Introduction to Heimdal

Heimdal is a free implementation of Kerberos 5, that aims to be compatible with MIT krb5 and is backwards compatible with krb4. Kerberos is a network authentication protocol. Basically it preserves the integrity of passwords in any untrusted network (like the Internet). Kerberized applications work hand-in-hand with sites that support Kerberos to ensure that passwords cannot be stolen. A Kerberos installation will make changes to the authentication mechanisms on your network and will overwrite several programs and daemons from the Coreutils, Inetutils, Qpopper and Shadow packages.

Package information

Heimdal dependencies


readline-4.3, Linux-PAM-0.77, OpenLDAP-2.1.30, X (X.org-6.7.0 or XFree86-4.4.0), cracklib-2.7 and krb4



Some sort of time synchronization facility on your system (like NTP-4.2.0) is required since Kerberos won't authenticate if the time differential between a kerberized client and the KDC server is more than 5 minutes.

Installation of Heimdal

Before installing the package, you may want to preserve the ftp program from the Inetutils package. This is because using the Heimdal ftp program to connect to non kerberized ftp servers may not work properly. It will allow you to connect (letting you know that transmission of the password is clear text) but will have problems doing puts and gets.

mv /usr/bin/ftp /usr/bin/ftpn

If you wish the Heimdal package to link against the cracklib library, you must apply a patch:

patch -Np1 -i ../heimdal-0.6.2-cracklib-1.patch

Install Heimdal by running the following commands:

patch -Np1 -i ../heimdal-0.6.2-fhs-compliance-1.patch &&
./configure --prefix=/usr --sysconfdir=/etc/heimdal \
    --datadir=/var/lib/heimdal --libexecdir=/usr/sbin \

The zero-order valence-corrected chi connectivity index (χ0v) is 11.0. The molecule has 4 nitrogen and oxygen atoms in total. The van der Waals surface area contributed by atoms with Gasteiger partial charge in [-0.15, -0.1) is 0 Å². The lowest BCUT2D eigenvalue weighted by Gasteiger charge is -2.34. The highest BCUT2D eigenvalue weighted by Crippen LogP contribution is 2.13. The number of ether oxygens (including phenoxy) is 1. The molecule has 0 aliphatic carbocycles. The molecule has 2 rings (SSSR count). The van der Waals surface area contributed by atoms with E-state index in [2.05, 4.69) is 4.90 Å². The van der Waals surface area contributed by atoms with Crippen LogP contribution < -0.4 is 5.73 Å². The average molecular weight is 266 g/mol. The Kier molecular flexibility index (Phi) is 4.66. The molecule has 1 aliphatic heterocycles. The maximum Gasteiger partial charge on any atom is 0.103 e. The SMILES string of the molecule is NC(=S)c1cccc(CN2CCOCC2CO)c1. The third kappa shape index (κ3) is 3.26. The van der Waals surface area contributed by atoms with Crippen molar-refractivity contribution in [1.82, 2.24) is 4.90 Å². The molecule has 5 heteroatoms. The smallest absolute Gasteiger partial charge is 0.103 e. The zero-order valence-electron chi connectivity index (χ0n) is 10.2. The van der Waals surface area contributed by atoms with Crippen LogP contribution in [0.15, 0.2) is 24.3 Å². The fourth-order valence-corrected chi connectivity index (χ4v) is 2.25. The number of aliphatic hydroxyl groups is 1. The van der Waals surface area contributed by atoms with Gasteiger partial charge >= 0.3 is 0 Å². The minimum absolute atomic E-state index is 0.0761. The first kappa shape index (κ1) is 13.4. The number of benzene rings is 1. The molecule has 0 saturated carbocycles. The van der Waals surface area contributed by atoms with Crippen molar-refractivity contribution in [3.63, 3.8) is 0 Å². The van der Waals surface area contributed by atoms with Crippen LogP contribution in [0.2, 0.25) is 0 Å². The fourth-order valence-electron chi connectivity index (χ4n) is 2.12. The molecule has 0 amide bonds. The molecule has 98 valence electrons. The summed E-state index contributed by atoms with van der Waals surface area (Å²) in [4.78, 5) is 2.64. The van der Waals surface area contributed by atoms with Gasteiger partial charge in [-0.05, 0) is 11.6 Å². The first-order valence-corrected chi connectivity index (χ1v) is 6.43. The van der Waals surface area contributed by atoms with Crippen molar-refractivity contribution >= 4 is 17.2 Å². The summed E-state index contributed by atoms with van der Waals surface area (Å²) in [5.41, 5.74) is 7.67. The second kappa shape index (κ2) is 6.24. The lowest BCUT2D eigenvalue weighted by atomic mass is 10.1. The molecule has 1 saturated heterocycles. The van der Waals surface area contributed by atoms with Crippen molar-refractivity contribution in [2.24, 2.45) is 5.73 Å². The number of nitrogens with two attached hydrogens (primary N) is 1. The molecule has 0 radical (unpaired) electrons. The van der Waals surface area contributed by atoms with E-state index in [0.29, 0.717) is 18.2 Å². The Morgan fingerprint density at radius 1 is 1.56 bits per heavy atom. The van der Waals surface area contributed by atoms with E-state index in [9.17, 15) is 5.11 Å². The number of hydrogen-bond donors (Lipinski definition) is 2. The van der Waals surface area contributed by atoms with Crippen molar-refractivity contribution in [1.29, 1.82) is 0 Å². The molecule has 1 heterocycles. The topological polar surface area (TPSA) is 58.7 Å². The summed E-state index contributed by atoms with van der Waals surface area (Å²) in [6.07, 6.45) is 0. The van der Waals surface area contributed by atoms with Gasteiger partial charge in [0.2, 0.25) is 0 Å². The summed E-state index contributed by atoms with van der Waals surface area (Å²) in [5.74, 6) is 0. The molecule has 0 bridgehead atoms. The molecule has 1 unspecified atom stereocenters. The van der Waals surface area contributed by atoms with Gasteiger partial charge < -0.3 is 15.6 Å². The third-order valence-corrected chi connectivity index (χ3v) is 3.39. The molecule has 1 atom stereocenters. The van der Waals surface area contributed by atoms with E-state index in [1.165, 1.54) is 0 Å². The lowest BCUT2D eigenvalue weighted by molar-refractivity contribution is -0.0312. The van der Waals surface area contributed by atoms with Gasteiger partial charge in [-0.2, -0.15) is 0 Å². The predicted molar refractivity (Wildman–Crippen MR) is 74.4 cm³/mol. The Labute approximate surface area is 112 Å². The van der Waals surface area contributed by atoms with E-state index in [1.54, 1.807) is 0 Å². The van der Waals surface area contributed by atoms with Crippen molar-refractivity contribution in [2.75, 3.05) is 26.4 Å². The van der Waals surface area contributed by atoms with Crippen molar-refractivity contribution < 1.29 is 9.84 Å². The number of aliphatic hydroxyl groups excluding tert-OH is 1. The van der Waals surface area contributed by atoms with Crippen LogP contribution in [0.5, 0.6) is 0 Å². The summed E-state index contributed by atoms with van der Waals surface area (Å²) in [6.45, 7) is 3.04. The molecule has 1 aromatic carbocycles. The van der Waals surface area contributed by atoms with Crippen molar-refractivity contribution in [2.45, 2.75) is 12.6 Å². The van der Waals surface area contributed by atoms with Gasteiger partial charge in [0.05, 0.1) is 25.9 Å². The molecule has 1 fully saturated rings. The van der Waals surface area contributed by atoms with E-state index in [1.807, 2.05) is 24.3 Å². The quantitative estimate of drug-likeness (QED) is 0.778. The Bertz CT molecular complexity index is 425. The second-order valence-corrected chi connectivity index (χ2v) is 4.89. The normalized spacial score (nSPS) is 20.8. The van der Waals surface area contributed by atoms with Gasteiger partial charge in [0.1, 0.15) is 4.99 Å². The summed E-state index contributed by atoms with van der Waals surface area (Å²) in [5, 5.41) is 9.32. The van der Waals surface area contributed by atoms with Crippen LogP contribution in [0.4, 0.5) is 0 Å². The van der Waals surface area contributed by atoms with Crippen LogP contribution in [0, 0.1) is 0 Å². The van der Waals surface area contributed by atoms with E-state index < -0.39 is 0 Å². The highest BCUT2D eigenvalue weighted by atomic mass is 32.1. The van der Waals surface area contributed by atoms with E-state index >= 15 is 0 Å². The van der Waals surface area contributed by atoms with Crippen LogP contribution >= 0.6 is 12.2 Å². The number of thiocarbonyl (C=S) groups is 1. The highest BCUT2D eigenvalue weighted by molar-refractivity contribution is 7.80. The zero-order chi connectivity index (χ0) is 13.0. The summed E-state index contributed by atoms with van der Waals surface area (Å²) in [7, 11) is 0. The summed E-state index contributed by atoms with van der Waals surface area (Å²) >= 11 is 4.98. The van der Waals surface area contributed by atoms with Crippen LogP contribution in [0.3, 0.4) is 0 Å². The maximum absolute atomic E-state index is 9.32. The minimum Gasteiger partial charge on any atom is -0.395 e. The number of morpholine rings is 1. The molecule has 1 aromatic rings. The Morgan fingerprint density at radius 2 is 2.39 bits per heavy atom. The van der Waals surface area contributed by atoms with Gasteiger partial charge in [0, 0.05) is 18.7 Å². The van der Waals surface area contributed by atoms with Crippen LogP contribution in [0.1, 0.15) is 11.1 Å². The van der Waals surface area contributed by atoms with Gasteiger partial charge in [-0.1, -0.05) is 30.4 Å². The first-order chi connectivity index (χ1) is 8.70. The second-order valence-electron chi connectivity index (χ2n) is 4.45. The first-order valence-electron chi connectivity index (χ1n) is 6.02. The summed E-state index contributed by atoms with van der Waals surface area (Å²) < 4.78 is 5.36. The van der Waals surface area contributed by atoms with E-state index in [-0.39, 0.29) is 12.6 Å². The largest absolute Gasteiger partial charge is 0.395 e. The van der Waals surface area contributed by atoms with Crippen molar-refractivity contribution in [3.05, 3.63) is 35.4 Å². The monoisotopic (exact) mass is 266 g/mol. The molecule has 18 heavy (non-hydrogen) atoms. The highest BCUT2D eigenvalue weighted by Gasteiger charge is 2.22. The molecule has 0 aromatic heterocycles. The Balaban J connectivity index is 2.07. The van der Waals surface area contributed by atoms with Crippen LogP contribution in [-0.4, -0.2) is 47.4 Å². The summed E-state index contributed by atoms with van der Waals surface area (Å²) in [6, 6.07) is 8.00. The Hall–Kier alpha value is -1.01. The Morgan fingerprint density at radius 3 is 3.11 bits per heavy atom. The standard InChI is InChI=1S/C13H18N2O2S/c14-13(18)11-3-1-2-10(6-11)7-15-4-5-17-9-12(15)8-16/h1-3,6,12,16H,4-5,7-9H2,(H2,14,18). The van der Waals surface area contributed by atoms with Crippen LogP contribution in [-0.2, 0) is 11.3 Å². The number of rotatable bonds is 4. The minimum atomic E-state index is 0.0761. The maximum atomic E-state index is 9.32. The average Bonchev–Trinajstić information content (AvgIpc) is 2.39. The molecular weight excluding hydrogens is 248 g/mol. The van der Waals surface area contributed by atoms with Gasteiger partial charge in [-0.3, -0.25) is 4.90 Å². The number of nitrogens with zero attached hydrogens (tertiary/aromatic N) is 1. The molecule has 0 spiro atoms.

--sharedstatedir=/usr/share --localstatedir=/var/lib/heimdal \
    --enable-shared --with-openssl=/usr &&
make &&
make install &&
mv /bin/login /bin/login.shadow &&
mv /bin/su /bin/su.coreutils &&
mv /usr/bin/{login,su} /bin &&
ln -sf ../../bin/login /usr/bin &&
mv /usr/lib/lib{otp.so.0,otp.so.0.1.4,kafs.so.0,kafs.so.0.4.0} /lib &&
mv /usr/lib/lib{krb5.so.17,krb5.so.17.3.0,asn1.so.6,asn1.so.6.0.2} /lib &&
mv /usr/lib/lib{roken.so.16,roken.so.16.0.3,crypto.so.0.9.7} /lib &&
mv /usr/lib/lib{com_err.so.2,com_err.so.2.1,db-4.1.so} /lib &&
ln -sf ../../lib/lib{otp.so.0,otp.so.0.1.4,kafs.so.0,kafs.so.0.4.0} /usr/lib &&
ln -sf ../../lib/lib{krb5.so.17,krb5.so.17.3.0,asn1.so.6,asn1.so.6.0.2} /usr/lib &&
ln -sf ../../lib/lib{roken.so.16,roken.so.16.0.3,crypto.so.0.9.7} /usr/lib &&
ln -sf ../../lib/lib{com_err.so.2,com_err.so.2.1,db-4.1.so} /usr/lib &&

Command explanations

--libexecdir=/usr/sbin: This switch puts the daemon programs into /usr/sbin.



If you want to preserve all your existing Inetutils package daemons, install the Heimdal daemons into /usr/sbin/heimdal (or wherever you want). Since these programs will be called from (x)inetd or rc scripts, it really doesn't matter where they live, as long as they are correctly specified in the /etc/(x)inetd.conf file and rc scripts. If you choose something other than /usr/sbin, you may want to move some of the user programs (such as kadmin) to /usr/sbin manually.

mv /bin/login /bin/login.shadow
mv /bin/su /bin/su.coreutils
mv /usr/bin/{login,su} /bin
ln -sf ../../bin/login /usr/bin

The login and su programs installed by Heimdal belong in the /bin directory. The login program is symlinked because Heimdal is expecting to find it in /usr/bin. We preserve the old executables before the move to keep things sane should breaks occur.

mv /usr/lib/lib{otp.so.0,otp.so.0.1.4,kafs.so.0,kafs.so.0.4.0} /lib